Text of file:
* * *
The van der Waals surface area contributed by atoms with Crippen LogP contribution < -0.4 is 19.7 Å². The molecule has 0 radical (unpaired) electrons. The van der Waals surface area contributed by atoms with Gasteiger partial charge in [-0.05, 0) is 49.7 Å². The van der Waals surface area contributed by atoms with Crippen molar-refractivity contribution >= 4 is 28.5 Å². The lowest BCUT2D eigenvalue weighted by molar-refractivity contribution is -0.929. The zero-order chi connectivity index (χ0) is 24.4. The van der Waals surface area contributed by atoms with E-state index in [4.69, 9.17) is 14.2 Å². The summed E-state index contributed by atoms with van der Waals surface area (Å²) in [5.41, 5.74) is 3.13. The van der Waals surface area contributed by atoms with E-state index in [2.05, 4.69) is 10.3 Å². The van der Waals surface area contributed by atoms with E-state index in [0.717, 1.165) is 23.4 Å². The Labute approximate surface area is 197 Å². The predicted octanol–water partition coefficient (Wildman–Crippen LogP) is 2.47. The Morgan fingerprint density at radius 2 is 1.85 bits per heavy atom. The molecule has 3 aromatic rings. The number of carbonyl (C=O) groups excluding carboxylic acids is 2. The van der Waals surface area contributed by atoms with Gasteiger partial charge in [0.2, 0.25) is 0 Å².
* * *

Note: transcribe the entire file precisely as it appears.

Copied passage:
The van der Waals surface area contributed by atoms with Crippen LogP contribution < -0.4 is 19.7 Å². The molecule has 0 radical (unpaired) electrons. The van der Waals surface area contributed by atoms with Gasteiger partial charge in [-0.05, 0) is 49.7 Å². The van der Waals surface area contributed by atoms with Crippen molar-refractivity contribution >= 4 is 28.5 Å². The lowest BCUT2D eigenvalue weighted by molar-refractivity contribution is -0.929. The zero-order chi connectivity index (χ0) is 24.4. The van der Waals surface area contributed by atoms with E-state index in [4.69, 9.17) is 14.2 Å². The summed E-state index contributed by atoms with van der Waals surface area (Å²) in [5.41, 5.74) is 3.13. The van der Waals surface area contributed by atoms with E-state index in [2.05, 4.69) is 10.3 Å². The van der Waals surface area contributed by atoms with E-state index in [0.717, 1.165) is 23.4 Å². The Labute approximate surface area is 197 Å². The predicted octanol–water partition coefficient (Wildman–Crippen LogP) is 2.47. The Morgan fingerprint density at radius 2 is 1.85 bits per heavy atom. The molecule has 3 aromatic rings. The number of carbonyl (C=O) groups excluding carboxylic acids is 2. The van der Waals surface area contributed by atoms with Gasteiger partial charge in [0.2, 0.25) is 0 Å².